At this stage, cloud gaming remains a nascent threat to established platforms and hardware offerings. IHS Markit Technology forecasts a market size of $2.5bn by 2023, which will represent less than 2% of the broader games market. However, the future potential of the cloud platform as the next competitive dynamic of the games sector has triggered an increase in the number of cloud-related acquisitions and funding rounds. Companies want to be as well-equipped as possible to compete in this emerging field.
Many businesses are employing cloud technology to enhance and streamline the game development process. Hong Kong-based Area28 obtained $2.2m in seed funding for the accelerated development of its “world-first” cloud-based collaboration platform and game engine, which is designed to facilitate remote, interactive game development for geographically dispersed teams. In a similar vein, software development giant Unity Technologies acquired the UK company ChilliConnect, who offers a cloud-based, all-in-one live game management solution for developers comprising live-ops, backend services and analytics. Unity Technologies also acquired French virtual architecture firm Obvioos, creator of the Furioos platform, a cloud-based video streaming service which allows streaming of 3D applications to any device with an internet connection.
Game creators are also seeking financial support to progress their cloud offerings. Developers from renowned Finnish studios including CCP Games (EVE Online), Remedy (Alan Wake, Control) and Next Games (The Walking Dead: Our World) recently joined forces to launch Mainframe Industries, raising over $2m in seed funding. The studio is aiming to develop an open-world, sandbox MMO game which will take advantage of the unique features that cloud gaming platforms offer. For Mainframe, the appeal of cloud gaming lies in the ability to deliver immersion and world simulation across multiple platforms with the consistent quality of a high-end PC.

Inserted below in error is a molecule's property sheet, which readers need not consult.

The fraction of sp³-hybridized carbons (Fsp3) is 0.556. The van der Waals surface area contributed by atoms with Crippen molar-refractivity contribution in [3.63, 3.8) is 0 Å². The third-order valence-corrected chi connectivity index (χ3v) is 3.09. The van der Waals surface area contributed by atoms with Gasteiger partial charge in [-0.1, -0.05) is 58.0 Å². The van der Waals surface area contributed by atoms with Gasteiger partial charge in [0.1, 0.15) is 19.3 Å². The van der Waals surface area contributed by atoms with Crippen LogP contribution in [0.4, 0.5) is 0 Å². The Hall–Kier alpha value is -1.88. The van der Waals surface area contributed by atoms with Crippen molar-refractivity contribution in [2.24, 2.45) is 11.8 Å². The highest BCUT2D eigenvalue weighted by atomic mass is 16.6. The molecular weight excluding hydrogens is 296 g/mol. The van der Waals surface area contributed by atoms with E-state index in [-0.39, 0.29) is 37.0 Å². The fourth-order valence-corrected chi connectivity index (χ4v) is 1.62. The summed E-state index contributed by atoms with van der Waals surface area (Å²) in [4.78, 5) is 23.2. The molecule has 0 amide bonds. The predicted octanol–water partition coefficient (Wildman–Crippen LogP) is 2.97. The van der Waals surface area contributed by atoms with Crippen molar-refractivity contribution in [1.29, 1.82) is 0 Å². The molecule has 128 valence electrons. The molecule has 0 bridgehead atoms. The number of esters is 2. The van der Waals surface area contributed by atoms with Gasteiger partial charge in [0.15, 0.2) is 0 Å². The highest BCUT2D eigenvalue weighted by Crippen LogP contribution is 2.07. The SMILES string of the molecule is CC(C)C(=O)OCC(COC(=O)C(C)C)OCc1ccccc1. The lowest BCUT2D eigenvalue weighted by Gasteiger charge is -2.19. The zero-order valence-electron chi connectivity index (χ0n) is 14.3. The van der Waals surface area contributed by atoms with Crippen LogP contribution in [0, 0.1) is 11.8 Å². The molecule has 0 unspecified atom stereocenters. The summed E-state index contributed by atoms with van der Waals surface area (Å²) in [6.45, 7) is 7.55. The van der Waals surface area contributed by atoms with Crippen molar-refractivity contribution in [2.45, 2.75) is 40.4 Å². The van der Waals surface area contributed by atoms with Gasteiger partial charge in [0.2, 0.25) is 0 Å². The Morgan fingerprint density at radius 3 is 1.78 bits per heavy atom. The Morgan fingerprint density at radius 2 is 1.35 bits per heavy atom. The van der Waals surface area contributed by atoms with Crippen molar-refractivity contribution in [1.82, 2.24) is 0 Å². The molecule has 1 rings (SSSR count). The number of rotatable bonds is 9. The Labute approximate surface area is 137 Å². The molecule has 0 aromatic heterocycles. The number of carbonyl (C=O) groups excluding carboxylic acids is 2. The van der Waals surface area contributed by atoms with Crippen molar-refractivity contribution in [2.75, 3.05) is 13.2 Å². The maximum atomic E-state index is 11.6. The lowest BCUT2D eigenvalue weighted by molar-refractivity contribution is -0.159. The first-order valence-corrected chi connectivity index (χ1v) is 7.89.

In December, Facebook acquired PlayGiga, a Spanish cloud-gaming start-up. Whilst there is no concrete confirmation that Facebook will use this to launch its own cloud gaming service, the acquisition of PlayGiga would allow Facebook to fast-track such a service to market. This could see the company competing directly with other cloud services from Sony, Microsoft and Google. Facebook has traditionally relied on advertising revenue, and its recent investments into companies such as PlayGiga and Beat Games (creator of hit VR title Beat Saber) suggest an attempt to diversify revenue sources, and also a desire to capitalise on burgeoning opportunities in the games market in light of new technologies such as 5G and cloud.
Please see our related deliverable, Games-Related Mergers, Acquisitions & Investments, for detail on all 68 new deals added to our database. For standard subscribers, the database is here. For Premium users, find it here.